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grammars in general use, nay more, may know them perfectly, and yet be unable to answer many of the questions, and possibly at an examination receive bad marks for his grammar. Not that the questions are unreasonably difficult, as some persons have imagined, but rather because the existing text-books on this subject do not contain suitable information to enable the student to answer them.
With regard to the title, it may perhaps be well to observe, that as the work exhibits the various systems enunciated by different grammarians, and contains a chronological list of upwards of two hundred and fifty works on English Grammar, with quotations from nearly every English grammar of repute, a more appropriate title could not be given than that which has been selected a Grammar of English Grammars.'
LONDON : March 1863,
GRAMMAR OF ENGLISH GRAMMARS.
I. THE VARIOUS STAGES AND PRINCIPAL WRITERS
OF ENGLISH LITERATURE.
Man can make known his thoughts to his fellow-man by means of certain articulate sounds called speech, or by means of written characters called letters; hence language is either spoken or written.
The English language is chiefly of Saxon origin, but it differs in many important points from the language spoken in the island a thousand years ago under the Saxon dynasty.
The great changes in the language were not made suddenly at any one particular time and place — they are the work of centuries; and in arriving at its present state of perfection, the language passed through various stages, each marked by a particular name and period, and adorned by eminent writers.
The successive stages through which the language has passed since the time of the Anglo-Saxons, the periods of each stage, and the principal writers of each period, are exhibited at one view in the following tabular form:
PERIODS OF EACH STAGR
Anglo-Saxon From Heptarchy to Conquest Eadfride, Caedmon, Bede, Al.
fred, Aelfric. Semi-Saxon. From Conquest to Edward I. Layamon, Robert of Glo'ster,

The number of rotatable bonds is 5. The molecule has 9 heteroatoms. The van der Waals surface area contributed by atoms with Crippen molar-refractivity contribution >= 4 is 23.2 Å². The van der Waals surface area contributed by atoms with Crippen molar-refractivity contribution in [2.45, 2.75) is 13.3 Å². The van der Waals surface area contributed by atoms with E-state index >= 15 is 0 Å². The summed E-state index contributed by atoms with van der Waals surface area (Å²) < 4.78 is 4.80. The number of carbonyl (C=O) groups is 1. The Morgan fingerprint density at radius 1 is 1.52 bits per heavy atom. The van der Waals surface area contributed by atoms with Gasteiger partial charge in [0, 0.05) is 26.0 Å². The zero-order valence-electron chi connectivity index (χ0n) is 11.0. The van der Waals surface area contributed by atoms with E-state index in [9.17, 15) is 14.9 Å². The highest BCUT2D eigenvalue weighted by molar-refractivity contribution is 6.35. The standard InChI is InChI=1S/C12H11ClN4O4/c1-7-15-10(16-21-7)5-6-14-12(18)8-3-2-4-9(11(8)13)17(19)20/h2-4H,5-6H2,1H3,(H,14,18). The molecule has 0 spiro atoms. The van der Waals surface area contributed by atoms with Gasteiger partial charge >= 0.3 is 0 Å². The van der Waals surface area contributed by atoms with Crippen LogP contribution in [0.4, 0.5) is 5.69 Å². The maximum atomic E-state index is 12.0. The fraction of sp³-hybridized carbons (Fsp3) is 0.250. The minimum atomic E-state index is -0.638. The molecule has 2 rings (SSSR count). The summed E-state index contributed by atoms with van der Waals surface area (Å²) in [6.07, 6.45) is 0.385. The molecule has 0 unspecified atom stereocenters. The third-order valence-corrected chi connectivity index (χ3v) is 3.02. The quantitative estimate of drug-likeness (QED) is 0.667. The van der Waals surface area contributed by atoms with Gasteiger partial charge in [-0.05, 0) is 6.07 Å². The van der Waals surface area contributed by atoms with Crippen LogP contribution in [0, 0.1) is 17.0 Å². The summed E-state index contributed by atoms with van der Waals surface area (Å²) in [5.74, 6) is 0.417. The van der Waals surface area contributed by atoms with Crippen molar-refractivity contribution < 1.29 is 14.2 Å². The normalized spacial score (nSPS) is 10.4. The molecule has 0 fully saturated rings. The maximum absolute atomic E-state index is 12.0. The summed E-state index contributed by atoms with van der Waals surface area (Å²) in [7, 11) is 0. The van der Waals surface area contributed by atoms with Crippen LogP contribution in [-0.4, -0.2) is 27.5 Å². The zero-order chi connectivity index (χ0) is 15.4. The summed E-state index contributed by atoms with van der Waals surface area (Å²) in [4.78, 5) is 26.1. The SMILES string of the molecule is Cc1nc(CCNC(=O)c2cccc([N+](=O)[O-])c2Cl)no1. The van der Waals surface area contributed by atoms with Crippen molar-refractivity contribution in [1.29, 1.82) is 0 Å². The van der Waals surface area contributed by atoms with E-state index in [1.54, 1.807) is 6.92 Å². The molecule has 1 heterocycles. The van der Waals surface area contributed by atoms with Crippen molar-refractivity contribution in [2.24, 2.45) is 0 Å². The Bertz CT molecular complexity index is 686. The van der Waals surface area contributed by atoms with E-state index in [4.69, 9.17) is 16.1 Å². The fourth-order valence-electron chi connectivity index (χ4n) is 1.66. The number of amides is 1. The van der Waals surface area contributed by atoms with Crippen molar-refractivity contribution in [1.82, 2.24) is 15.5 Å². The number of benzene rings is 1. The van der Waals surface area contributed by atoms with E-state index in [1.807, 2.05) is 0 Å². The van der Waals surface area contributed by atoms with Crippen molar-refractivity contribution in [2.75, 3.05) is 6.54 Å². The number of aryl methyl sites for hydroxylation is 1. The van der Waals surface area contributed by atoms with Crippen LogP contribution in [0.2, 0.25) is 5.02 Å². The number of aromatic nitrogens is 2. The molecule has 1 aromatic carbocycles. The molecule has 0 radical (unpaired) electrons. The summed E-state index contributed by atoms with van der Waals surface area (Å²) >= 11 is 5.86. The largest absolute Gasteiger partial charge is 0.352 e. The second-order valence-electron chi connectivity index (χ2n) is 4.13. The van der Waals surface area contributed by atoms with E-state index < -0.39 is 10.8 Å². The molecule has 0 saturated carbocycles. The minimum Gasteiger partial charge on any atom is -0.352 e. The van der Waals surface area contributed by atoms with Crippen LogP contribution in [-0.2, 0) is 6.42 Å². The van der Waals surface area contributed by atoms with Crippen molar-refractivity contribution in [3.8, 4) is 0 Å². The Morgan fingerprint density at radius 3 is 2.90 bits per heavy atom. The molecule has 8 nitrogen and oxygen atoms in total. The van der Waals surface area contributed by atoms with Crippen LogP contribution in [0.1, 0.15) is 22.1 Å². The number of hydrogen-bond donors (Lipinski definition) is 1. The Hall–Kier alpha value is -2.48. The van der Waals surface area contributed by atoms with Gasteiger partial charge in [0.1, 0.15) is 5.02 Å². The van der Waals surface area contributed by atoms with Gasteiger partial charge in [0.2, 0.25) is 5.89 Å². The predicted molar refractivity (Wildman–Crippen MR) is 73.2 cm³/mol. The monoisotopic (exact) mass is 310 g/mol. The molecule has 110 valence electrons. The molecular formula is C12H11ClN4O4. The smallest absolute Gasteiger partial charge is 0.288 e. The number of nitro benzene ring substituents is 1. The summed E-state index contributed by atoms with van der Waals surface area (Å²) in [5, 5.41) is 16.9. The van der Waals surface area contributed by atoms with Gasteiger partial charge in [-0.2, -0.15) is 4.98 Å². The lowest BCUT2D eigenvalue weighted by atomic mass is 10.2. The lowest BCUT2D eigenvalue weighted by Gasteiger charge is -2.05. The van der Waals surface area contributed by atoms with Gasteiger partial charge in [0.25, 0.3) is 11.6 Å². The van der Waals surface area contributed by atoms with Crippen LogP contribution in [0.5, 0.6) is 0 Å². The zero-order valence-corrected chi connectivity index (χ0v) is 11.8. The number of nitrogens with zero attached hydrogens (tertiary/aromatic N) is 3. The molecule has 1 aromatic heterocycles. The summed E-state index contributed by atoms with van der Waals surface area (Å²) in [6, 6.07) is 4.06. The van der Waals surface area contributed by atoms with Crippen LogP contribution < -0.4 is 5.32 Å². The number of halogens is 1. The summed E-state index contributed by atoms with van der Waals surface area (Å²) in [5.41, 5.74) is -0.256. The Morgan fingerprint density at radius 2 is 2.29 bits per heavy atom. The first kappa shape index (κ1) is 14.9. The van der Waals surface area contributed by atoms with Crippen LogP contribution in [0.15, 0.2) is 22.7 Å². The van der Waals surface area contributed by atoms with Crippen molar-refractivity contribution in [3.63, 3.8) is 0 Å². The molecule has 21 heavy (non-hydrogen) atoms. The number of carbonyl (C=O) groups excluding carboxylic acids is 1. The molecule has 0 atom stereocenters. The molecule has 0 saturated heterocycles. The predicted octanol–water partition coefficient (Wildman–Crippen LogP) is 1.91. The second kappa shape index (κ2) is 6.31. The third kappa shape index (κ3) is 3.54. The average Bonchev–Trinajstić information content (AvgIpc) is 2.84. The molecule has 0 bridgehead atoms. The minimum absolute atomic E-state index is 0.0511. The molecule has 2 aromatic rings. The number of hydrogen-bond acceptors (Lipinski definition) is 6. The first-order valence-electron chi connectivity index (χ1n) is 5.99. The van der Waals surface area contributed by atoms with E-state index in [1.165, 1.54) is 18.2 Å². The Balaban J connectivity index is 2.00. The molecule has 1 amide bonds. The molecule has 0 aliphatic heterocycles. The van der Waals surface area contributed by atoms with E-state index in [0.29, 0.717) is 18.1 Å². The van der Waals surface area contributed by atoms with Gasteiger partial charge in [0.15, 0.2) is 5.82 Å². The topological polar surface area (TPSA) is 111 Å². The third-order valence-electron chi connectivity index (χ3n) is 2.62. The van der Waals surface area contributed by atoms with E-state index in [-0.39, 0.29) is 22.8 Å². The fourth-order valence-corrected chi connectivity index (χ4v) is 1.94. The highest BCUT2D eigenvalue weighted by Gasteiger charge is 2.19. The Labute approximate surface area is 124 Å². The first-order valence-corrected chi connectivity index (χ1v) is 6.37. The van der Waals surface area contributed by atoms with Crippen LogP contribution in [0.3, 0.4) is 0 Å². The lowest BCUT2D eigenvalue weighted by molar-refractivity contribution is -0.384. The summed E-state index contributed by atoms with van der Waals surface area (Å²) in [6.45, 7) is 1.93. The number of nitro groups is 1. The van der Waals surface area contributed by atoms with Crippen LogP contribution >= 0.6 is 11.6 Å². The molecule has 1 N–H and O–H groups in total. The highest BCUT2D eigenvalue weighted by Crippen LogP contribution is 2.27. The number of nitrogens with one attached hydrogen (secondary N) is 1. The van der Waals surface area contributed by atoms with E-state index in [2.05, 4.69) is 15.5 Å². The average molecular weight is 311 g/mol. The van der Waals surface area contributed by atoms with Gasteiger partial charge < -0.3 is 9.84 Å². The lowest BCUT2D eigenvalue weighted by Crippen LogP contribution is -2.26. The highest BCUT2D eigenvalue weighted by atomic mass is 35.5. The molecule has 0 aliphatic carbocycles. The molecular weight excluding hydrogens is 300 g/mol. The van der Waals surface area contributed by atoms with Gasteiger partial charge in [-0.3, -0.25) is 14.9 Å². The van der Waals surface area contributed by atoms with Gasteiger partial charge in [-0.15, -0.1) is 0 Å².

Robert Manning; Early English , . From Edw. I. to Richard II. Sir J. Mandeville, Trevisa,
Wickliffe, Langland, Chau.
cer, Gower. Middle English. From Rich. II. to Elizabeth Caxton, Sir T. More, Tindall,
Coverdale, Cranmer, Earl of
Surrey, Sackville. Modern English From Elizabeth to Victoria Sidney, Spenser, Shakspeare,
Raleigh, Bacon, Jonson, Mil. ton, Dryden, &c.
A Synopsis of the principal Writers of English Literature, with the
chief Works of each, arranged under the respective Reigns and Periods to which they belong.
PRINCIPAL WORKS, REMARKS, ETC.
Eadfride HEPTARCHY Eadfride, bishop of Holy Isle,
was one of the earliest writers in Flourished towards end
Saxon literature. His principal of 7th century
work was a Gloss or comment on the Evangelists, said to be the oldest Saxon writing extant of
any considerable merit. Caedmon
An ancient Saxon monk, to
whom is attributed a' Metrical Flourished about A.D. 680
Paraphrase' of certain parts of Scripture, besides many hymns and devotional poems. Of this author Bede says, “Never did
Caedmon compose an idle verse.' Bede
A learned monk, born at
Wearmouth, author of a TransBorn 672 ; Died 735
lation of the Gospels and Psalms into Saxon. He also wrote an Ecclesiastical History of Britain in Latin, commencing at the invasion of Julius Cæsar, and end.
ing A.D. 723. Alfred
ALFRED An illustrious king, and such a
lover of learning that no unBorn 848; Died 901
learned person bore office in his reign. Author of a Code of Laws,' and a Commentary of his own Actions.' He also translated the Psalms and Bede's History into Saxon, with various
other works. Aelfric ETHELRED II. Archbishop of
and one of the most learned men Died A.D. 1005
of his day. He translated a great number of Homilies from the Latin into the Saxon language. He has also left a kind of episcopal charge in 37 canons, com
monly called ' Aelfric's Canons.' Lapamon
HENRY II. A priest of Ernley upon SeFlour, about A.D. 1180
vern; his principal work is a translation of Wace's French • Brut.' In this author's writings there is all the appearance of a language thrown into confusion, and struggling to adapt itself to the new state of things, It is
truly neither Saxon nor English. Fobert of Glo'ster HENRY III. The oldest of our English Flour, about A.D. 1260
poets, author of a Metrical Chronicle,' a narrative of British and English affairs in rhyme. His language is a kind of inter. mediate diction, neither Saxon nor English, further obscured by the Western dialect in which
he was educated. Robert Manning EDWARD I. Sometimes called Robert de Flour. about A.D. 1300
Brunne. A learned monk, au. thor of some • Rhyming Translations from the French.' His writings exhibit the language in a considerably more advanced state than that of the monk of Glo'ster.